If you’ve got a rounded corner on both the outside, and the inside of an element that both have the same value, it looks pretty weird. In this Little Design Tip, we dig into a formula to get relative rounded corners, along with a nice CSS utility to apply to your projects.

How to use ChatGPT for UI/UX design: 25 examples. A selection of examples of the use of AI in the daily workflow of a designer.

How to use chatGPT for UI/UX design: 25 examples
The practical guide to include AI in your daily workflow

New technologies

Microsoft announced the release of GPT-4 this week. The new version will be multimodal, which will allow you to translate text not only into images, but also into videos and music. GPT-4, like the previous models, will be integrated into Azure-OpenAI.

GPT-4 is coming next week – and it will be multimodal, says Microsoft Germany
The release of GPT-4 is imminent, as Microsoft Germany CTO Andreas Braun mentioned at an AI kickoff event on 9 March 2023.

Nick Stamas predicts the creation of a breakthrough neural network for designers from Figma. The thing is that the company has a unique data set of billions of real design layouts that can be used to train a neural network. A dataset is always the most important element in training models, and no one else has such a volume of data about digital design.

According to his forecast, the company may announce a new tool at the next Figma Config conference. This theory is supported by the fact that Figma actively hires specialists in the field of AI.

🧘 Inspiration


Modern rebranding of the American TV channel Freeform. The style is based on a rather bold visual technique with "inverted" curves, which is used to distort titles, logos, masks and patterns.

Always forming. Never finished.

A stylish utilitarian rebranding of the Myers & Briggs Foundation, which deals with psychological testing.

Myers & Briggs Foundation
Turning insights into Revelations, Revelations into Understanding.

The original rebranding of the Wise payment system with a custom font, a flexible modular system and unusual 3D illustrations with animated textures.

Wise Design
Wise Design is the Wise design system. It helps our team create a distinct, accessible and consistent Wise experience that works for everyone, everywhere.

✍️ Typography, calligraphy and lettering

The original series of pseudo-vintage logos and lettering for the series "Hello Tomorrow!", which takes place in a fictional retro-futuristic world.

Hello Tomorrow! — the Design Office of Matt Stevens - Direction + Design + Illustration
I worked with the producer Ryan Kalil as an extension of the art department on the Apple TV+ series Hello Tomorrow! I was brought on board very early on to work on the pitch bible (NDA) and was involved throughout production, all the way up through final VFX. It was so fun to be immersed in this wo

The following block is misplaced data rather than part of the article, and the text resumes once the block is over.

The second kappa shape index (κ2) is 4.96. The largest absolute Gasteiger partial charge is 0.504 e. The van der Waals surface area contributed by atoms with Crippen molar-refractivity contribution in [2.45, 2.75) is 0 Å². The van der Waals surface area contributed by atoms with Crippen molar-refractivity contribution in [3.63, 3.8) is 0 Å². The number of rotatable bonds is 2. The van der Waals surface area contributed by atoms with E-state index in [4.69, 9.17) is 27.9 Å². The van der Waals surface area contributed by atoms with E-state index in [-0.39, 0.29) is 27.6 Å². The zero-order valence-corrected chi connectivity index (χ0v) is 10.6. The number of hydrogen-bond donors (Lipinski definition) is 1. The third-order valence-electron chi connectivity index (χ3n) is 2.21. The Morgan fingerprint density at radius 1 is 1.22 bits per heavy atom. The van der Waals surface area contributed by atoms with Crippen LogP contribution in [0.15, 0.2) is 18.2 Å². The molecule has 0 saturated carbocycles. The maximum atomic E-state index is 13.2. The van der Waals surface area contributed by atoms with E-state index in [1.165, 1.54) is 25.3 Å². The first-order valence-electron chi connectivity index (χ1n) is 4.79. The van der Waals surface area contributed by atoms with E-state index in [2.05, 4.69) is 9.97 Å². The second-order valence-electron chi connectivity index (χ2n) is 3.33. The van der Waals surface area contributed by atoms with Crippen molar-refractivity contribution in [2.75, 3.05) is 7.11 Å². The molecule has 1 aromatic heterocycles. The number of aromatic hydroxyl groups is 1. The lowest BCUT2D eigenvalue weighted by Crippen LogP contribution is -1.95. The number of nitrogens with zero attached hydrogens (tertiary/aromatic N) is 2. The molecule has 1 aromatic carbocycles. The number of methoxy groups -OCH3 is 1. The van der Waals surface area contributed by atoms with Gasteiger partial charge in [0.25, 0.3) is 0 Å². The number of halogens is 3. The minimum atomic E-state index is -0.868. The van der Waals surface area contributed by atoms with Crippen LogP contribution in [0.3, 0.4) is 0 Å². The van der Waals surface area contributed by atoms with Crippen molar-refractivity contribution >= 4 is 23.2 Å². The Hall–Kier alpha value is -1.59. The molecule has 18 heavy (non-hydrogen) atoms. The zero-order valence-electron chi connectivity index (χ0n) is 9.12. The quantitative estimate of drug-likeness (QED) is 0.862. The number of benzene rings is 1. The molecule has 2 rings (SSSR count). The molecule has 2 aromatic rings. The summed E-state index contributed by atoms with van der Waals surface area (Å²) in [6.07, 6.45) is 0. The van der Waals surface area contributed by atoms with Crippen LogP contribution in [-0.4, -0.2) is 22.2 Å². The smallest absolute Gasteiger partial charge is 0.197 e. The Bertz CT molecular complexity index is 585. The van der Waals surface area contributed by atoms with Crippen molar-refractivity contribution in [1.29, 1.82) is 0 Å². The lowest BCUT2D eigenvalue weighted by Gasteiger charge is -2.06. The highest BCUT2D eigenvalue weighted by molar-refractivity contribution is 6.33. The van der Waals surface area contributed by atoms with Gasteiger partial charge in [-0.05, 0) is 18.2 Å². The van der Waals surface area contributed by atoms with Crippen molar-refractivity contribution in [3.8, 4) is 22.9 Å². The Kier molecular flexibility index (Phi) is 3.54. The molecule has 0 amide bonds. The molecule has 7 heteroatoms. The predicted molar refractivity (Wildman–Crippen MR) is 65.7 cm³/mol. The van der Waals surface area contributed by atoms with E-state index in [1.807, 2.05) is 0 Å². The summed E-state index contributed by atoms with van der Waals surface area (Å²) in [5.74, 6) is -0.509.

Ohno. A wide range of classic and experimental fonts from a Californian type foundry.

Fonts | OH no Type Company
OH no Type Co. Retail and custom typefaces. Life’s a thrill, fonts are chill!

🌁 Posters

A selection of expressive posters by Viktor Kovalenko with Chinese characters and typographic experiments.


Expressive and diverse posters by graphic designer and illustrator Braulio Amado.

Posters — BAD STUDIO

🖨 Printing

Le livre de 1,8 livre. A touching book dedicated to the problem of premature birth. The book weighs 1.8 livres (880 grams), like a prematurely born child, and is wrapped in a cover that resembles a diaper for children. On the pages of the book, you can also monitor the change in the size of the baby's head during the period from 24 to 40 weeks of pregnancy.

The book is decorated with a pleasant modern layout with delicate colors and friendly cartoon illustrations.


📈 Infographics and data visualization

Make your Data Speak. The winners of the world's first award for the best dashboard, as well as the award for the best storytelling project, have been announced. In total, 500 applications were accepted for participation, and the jury consisted of 40 experts from each continent.

Prizes for Data Art & Storytelling:

  • First place — Martina Dossi with a story about the work of the Bridges to Prosperity charity organization
  • Second place — Nicole Klassen with visualization of energy sources according to the UN Development Program
  • Third place — Silvia Romanelli with a prediction of sea level rise by 2090
  • Audience Award — Martin Zunik for an infographic about tech-skills migration

Prizes for Business Dashboards:

  • Felipe Martins and his work in Power BI with statistics of football championships since 1930
  • Sofya Semenova with HR dashboard in Tableau
  • Natalia Veselova with HR Analytics dashboard
Make your Data Speak Data Visualisation Award Prize fund $10,000, submit by September 30